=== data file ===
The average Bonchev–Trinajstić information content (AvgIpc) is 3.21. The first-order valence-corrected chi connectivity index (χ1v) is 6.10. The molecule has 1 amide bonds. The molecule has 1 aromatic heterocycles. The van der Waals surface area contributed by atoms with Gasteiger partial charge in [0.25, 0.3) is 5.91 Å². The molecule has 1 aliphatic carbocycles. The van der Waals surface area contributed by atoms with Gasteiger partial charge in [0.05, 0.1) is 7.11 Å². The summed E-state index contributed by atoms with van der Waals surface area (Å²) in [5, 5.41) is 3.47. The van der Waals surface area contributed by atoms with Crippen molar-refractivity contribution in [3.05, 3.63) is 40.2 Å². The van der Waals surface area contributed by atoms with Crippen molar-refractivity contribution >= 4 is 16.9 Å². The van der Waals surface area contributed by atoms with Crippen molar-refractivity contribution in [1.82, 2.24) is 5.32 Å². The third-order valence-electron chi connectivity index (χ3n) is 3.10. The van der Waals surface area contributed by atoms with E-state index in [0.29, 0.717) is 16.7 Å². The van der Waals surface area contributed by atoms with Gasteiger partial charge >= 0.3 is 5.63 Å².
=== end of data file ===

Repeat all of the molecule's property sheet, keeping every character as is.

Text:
The average Bonchev–Trinajstić information content (AvgIpc) is 3.21. The first-order valence-corrected chi connectivity index (χ1v) is 6.10. The molecule has 1 amide bonds. The molecule has 1 aromatic heterocycles. The van der Waals surface area contributed by atoms with Gasteiger partial charge in [0.25, 0.3) is 5.91 Å². The molecule has 1 aliphatic carbocycles. The van der Waals surface area contributed by atoms with Gasteiger partial charge in [0.05, 0.1) is 7.11 Å². The summed E-state index contributed by atoms with van der Waals surface area (Å²) in [5, 5.41) is 3.47. The van der Waals surface area contributed by atoms with Crippen molar-refractivity contribution in [3.05, 3.63) is 40.2 Å². The van der Waals surface area contributed by atoms with Crippen molar-refractivity contribution >= 4 is 16.9 Å². The van der Waals surface area contributed by atoms with Crippen molar-refractivity contribution in [1.82, 2.24) is 5.32 Å². The third-order valence-electron chi connectivity index (χ3n) is 3.10. The van der Waals surface area contributed by atoms with E-state index in [0.29, 0.717) is 16.7 Å². The van der Waals surface area contributed by atoms with Gasteiger partial charge >= 0.3 is 5.63 Å².